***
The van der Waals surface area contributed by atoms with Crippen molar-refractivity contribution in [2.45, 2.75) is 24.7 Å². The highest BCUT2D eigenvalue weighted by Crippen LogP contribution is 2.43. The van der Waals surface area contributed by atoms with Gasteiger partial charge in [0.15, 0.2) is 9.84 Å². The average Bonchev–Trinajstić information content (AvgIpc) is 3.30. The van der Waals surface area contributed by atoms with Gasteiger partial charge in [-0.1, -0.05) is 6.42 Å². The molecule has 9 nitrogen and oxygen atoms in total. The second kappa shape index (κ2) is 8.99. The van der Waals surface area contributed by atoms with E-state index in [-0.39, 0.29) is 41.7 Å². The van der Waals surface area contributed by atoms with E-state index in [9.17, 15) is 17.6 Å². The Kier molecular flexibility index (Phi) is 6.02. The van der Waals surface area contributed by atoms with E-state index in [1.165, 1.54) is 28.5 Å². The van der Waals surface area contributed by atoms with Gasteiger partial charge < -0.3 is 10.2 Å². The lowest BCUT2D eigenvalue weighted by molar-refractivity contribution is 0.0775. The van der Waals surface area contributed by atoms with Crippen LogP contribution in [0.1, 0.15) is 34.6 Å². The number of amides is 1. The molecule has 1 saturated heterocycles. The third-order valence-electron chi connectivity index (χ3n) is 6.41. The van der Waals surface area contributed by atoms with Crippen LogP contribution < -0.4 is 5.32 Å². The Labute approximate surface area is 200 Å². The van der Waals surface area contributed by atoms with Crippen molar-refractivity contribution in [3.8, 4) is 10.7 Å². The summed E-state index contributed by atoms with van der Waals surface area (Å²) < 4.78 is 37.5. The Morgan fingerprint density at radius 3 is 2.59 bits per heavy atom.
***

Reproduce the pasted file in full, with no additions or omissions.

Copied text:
The van der Waals surface area contributed by atoms with Crippen molar-refractivity contribution in [2.45, 2.75) is 24.7 Å². The highest BCUT2D eigenvalue weighted by Crippen LogP contribution is 2.43. The van der Waals surface area contributed by atoms with Gasteiger partial charge in [0.15, 0.2) is 9.84 Å². The average Bonchev–Trinajstić information content (AvgIpc) is 3.30. The van der Waals surface area contributed by atoms with Gasteiger partial charge in [-0.1, -0.05) is 6.42 Å². The molecule has 9 nitrogen and oxygen atoms in total. The second kappa shape index (κ2) is 8.99. The van der Waals surface area contributed by atoms with E-state index in [-0.39, 0.29) is 41.7 Å². The van der Waals surface area contributed by atoms with E-state index in [9.17, 15) is 17.6 Å². The Kier molecular flexibility index (Phi) is 6.02. The van der Waals surface area contributed by atoms with E-state index in [1.165, 1.54) is 28.5 Å². The van der Waals surface area contributed by atoms with Gasteiger partial charge < -0.3 is 10.2 Å². The lowest BCUT2D eigenvalue weighted by molar-refractivity contribution is 0.0775. The van der Waals surface area contributed by atoms with Crippen LogP contribution in [0.1, 0.15) is 34.6 Å². The number of amides is 1. The molecule has 1 saturated heterocycles. The third-order valence-electron chi connectivity index (χ3n) is 6.41. The van der Waals surface area contributed by atoms with Crippen LogP contribution < -0.4 is 5.32 Å². The Labute approximate surface area is 200 Å². The van der Waals surface area contributed by atoms with Crippen molar-refractivity contribution in [3.8, 4) is 10.7 Å². The summed E-state index contributed by atoms with van der Waals surface area (Å²) < 4.78 is 37.5. The Morgan fingerprint density at radius 3 is 2.59 bits per heavy atom.